Alright, so I was skiting about being a homeowner before, and that probably is unforgivable, even though my point really was not that I was lucky enough to be able to buy a home, which in any case was only made possible by the generosity of parents and a thirty-year loan of money which, if it plays out in full, will mean paying back that sum about twenty times over, but that I have often grinned and borne jokes about our area and that it has come good as an investment nonetheless – nothing more than that. If I’d been defending Jacana ardently just as a pastime with no vested interest for the last five years, I’d have wanted to make the same point. In fact (as I think I have mentioned here before, or at least by implication) until I first came to Jacana and looked at houses here in 2004, I was actually under the impression that Jacana was the east side of Jacana railway station, when in fact, it’s the west and not even west of the station, kind of north-west. You have to admit the fact that neither the Jacana station nor Jacana Street, which is near it, are in Jacana is a little misleading.
I mean I wouldn’t say we have suffered a lot of gags at the expense of Jacana and who really cares anyway but you probably know what I mean. There is a bit of – er – not schadenfreude but the other thing.
However speaking of schadenfreude Clement Freud died the week before my birthday and I never got to say anything about him bloggingly because Millie had her accident and I didn’t want to think about death. Well, I was very saddened by the death of Clement Freud, whose work I had enjoyed for decades.
When I was a child I had a book by him, actually two short novels in one (but still a book), Grimble and Grimble at Christmas. I enjoyed those. And he was of course the last of the originals on Just a Minute (except for Nicholas Parsons). Up to the end he was extremely amusing, whether he was terribly quick witted (I like to think he was) or relied a little on schtick in his last days is neither here nor there. He also had a marvellous timbre to his voice. The Just a Minutes they repeat on the ABC on Monday mornings are very Clement Freud. I suspect they are from the year after Kenneth Williams’ death, I think they were trying to replace him with Wendy Richard (who of course also recently died) and who keeps complaining when CF does his lists, ''e's listin' again'. I suppose they are all jamming with Jimi Hendrix in heaven now. If Jimi Hendrix has any other reason to wish he hadn’t died it is surely that everyone who gets to heaven gets to jam with him. Clement Freud had a good innings and for some reason, mysteriously (see the link to the JAM blog at right) he said Nicholas Parsons wasn’t allowed to come to his funeral, but he did anyway because Freud's widow thought Parsons had suffered enough.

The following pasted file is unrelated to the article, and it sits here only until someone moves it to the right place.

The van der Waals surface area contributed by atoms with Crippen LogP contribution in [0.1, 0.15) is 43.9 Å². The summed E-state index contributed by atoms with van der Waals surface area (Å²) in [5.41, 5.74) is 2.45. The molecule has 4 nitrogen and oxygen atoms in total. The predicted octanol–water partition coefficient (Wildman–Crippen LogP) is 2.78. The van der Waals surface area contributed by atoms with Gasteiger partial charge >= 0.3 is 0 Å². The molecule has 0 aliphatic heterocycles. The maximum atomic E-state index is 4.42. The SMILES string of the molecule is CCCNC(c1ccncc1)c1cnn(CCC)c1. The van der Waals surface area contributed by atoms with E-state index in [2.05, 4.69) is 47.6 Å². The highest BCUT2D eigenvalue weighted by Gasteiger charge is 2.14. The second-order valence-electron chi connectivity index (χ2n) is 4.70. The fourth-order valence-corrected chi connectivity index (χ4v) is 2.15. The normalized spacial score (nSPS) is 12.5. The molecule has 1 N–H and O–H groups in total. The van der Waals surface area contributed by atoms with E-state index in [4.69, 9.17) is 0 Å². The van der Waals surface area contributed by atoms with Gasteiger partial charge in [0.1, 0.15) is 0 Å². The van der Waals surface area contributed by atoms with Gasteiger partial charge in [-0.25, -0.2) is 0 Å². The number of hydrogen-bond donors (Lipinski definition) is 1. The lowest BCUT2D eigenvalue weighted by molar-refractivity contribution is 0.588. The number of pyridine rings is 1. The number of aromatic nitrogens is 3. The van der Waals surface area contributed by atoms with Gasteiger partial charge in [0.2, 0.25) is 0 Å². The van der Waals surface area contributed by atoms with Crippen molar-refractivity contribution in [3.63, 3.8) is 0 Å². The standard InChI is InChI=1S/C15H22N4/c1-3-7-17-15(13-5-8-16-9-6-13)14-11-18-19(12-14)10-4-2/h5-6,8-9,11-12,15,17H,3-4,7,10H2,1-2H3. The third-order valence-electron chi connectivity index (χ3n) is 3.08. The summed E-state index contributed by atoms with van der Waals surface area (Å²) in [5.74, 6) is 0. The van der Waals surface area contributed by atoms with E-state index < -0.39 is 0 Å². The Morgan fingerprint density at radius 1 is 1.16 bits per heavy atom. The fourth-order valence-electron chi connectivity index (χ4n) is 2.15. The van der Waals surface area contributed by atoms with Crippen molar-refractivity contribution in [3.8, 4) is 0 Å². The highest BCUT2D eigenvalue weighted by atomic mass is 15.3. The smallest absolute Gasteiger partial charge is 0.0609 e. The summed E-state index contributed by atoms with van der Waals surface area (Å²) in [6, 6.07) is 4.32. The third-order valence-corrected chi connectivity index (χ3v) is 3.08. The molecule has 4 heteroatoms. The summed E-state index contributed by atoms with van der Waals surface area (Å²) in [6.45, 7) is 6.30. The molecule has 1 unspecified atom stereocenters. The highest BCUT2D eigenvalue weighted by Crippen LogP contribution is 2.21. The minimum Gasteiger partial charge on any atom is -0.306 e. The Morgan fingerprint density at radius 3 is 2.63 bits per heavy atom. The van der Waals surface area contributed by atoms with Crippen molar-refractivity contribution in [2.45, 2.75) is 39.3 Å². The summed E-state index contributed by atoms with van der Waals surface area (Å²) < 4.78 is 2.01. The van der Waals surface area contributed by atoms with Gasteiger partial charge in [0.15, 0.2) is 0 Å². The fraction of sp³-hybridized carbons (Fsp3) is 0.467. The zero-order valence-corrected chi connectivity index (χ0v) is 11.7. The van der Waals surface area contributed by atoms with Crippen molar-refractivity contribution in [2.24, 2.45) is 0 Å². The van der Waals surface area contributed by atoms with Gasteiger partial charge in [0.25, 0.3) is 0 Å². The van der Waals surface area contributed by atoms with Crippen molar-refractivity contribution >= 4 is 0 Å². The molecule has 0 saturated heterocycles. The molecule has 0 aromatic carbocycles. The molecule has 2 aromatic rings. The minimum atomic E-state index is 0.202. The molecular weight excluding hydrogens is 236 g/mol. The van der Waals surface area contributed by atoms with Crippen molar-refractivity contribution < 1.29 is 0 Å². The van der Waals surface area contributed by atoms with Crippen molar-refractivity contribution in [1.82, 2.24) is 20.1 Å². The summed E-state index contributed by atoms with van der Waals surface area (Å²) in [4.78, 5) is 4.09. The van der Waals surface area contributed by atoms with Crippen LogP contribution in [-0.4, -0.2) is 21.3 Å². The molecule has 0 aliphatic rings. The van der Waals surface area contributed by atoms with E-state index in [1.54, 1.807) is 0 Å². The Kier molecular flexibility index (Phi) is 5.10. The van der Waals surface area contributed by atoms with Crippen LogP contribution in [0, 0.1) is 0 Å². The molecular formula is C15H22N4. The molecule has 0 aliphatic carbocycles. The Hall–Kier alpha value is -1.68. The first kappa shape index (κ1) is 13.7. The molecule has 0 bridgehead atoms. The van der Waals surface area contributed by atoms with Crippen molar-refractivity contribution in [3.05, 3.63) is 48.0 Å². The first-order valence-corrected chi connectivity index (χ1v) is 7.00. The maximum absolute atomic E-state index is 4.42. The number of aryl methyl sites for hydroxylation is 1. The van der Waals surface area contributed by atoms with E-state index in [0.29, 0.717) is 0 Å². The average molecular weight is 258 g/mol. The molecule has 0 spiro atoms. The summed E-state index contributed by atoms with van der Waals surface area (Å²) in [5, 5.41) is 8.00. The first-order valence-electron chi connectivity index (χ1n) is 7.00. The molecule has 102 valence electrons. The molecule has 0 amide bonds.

I just read Stephen Cummings’ book. Stephen probably has written a book’s worth of commentary on this very blog and in fact at least once he tried out a chapter here I think but I have to say, the book is very very good and I enjoyed it greatly, laughing in some places – I would like to say crying in others but I didn’t. But put it this way, I read about four chapters last night which was all I could do because I had work deadlines but this evening, with the pressure off a little, I read the whole rest of it in one sitting. Chronologically it is all over the place (I mean, it doesn’t claim to be chronological; the achronologicality of it is actually a plus) and the sexy bits feel weird but generally speaking – and as much as I liked Don Walker’s very veiled and bleak Shots – it is probably the best memoir by a musician I have read, and I’m counting Dylan’s glib one and even Mick Fleetwood’s, which had long been my favourite. Certainly it is a lot better than Mark E Smith’s Renegade, which I finished reading recently and was frankly quite disappointed by. Well it’s not a competition, as I am always saying, only because I know full well it really is one.